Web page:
Ray Bacasegua Valdez is a Native American of Nahua/Yaqui (Yoeme) ancestry—and he’s so much more. He’s an artist who works with the Washoe County School District; he’s director of the American Indian Movement of Northern Nevada; and he’s a father. He was born in Kingsville, Texas, and has lived in Reno for 26 years. He markets his art not only in the Reno area, but throughout “Turtle Island.” (Turtle Island is a Native American name for the Earth or North America. The turtle, which symbolizes wisdom and longevity, holds the continents on her back.) Over the years, he has created many murals for the Washoe County School District, and others, including one on the water tank above Rancho San Rafael. In addition to his art, he holds ceremonies in the Nevada prison system and throughout Nevada. Learn more by calling 775-329-9015, or visiting www.rayvaldezstudio.com.
What are some of the things you do throughout the year?
I continue creating my art and facilitating ceremonies, as well as holding a Native American cultural class within the Washoe County School District. I have a studio/frame shop at 960 Matley Lane, No. 34, in Reno, where I create fine-art paintings and offer art framing to the community. I am grateful for the support I have received as I continue to spread my message through my paintings. We continue to hold our traditional ways and stand to protect Turtle Island. Also, I’m the director of the American Indian Movement of Northern Nevada. This work encompasses many activities such as the resistance at Peehee Mu’huh (Thacker Pass), which AIM-NNV has been involved in for more than two years. This is a challenging situation, as the federal government allows the desecration of a sacred site for lithium mining. The movement has been protecting our people for 52 years, and we will continue to ensure that the next generations have their traditional culture. Our climate, water and maala ania (mother earth) are in jeopardy, and the time is now for all people and the globe to create alternatives to protect our mother.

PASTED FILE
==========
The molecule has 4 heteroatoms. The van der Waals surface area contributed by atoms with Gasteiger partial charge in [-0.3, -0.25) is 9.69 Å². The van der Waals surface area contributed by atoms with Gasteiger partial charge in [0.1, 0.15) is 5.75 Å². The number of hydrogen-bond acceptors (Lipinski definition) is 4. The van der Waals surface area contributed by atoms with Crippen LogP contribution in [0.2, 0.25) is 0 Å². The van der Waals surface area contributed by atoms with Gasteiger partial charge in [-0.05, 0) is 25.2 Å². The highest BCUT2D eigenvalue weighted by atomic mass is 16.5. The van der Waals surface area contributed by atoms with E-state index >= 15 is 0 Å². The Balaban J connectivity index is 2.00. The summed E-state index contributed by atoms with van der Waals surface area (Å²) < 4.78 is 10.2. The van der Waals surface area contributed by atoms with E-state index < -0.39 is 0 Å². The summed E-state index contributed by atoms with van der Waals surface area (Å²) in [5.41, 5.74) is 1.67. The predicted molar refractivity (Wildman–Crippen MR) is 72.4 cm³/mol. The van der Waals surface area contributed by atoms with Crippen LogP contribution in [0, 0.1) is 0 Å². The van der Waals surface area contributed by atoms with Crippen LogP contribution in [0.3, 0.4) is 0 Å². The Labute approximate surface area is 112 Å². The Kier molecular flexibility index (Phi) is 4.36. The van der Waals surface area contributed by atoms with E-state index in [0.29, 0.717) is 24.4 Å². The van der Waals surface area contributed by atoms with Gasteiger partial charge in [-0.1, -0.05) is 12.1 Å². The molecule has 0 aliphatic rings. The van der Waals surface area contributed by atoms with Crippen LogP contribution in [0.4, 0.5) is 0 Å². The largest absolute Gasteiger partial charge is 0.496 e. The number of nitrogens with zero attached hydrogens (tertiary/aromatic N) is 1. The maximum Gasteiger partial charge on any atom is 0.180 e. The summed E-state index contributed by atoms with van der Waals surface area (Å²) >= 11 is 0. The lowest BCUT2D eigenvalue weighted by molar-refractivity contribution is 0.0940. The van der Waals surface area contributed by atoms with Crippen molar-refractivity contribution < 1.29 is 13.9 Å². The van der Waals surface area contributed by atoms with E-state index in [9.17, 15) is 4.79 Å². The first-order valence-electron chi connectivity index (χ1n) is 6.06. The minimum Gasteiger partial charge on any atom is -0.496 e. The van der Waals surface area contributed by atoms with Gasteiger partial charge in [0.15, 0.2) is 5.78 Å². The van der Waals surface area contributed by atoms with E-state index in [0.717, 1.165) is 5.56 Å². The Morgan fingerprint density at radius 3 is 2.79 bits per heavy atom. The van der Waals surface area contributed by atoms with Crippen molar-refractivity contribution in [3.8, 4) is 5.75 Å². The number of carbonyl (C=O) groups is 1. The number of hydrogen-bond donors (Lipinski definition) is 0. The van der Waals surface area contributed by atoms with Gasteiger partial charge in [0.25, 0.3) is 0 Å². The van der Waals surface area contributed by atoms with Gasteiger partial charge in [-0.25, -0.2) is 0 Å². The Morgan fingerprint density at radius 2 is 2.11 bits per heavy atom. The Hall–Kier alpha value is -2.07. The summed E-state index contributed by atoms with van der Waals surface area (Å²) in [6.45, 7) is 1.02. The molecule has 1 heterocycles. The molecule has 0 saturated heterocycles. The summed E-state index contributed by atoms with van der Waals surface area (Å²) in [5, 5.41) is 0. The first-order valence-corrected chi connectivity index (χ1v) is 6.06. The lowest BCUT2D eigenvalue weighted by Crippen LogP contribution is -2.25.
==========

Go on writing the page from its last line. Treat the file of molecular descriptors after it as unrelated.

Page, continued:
I understand you were recently in Europe. How did that turn out?
What an amazing trip to the Pyrenees mountains, near Arthez-d’Asson in the south of France, to facilitate our traditional ceremony. The people learned of our Native American ceremonies many decades ago, and I am grateful for the opportunity to pray with these relatives. I was also able to visit Barcelona and see sculptures and paintings from many centuries ago. I was able to create some plein air (outdoors) art of the Pyrenees and am excited to share this work at my next exhibition.
What do you have coming up this summer?
During the upcoming months, I will be attending many ceremonies throughout Nevada, as the summer is a very active time for traditionalists. This will be my 25th anniversary at 960 Matley Lane, and I am humbled to continue at this location all these years. I will be having an open exhibition on Saturday, July 15, from 3 to 7 p.m., which is open to the public. Come see my new work! Lios em chiokoe uttessia.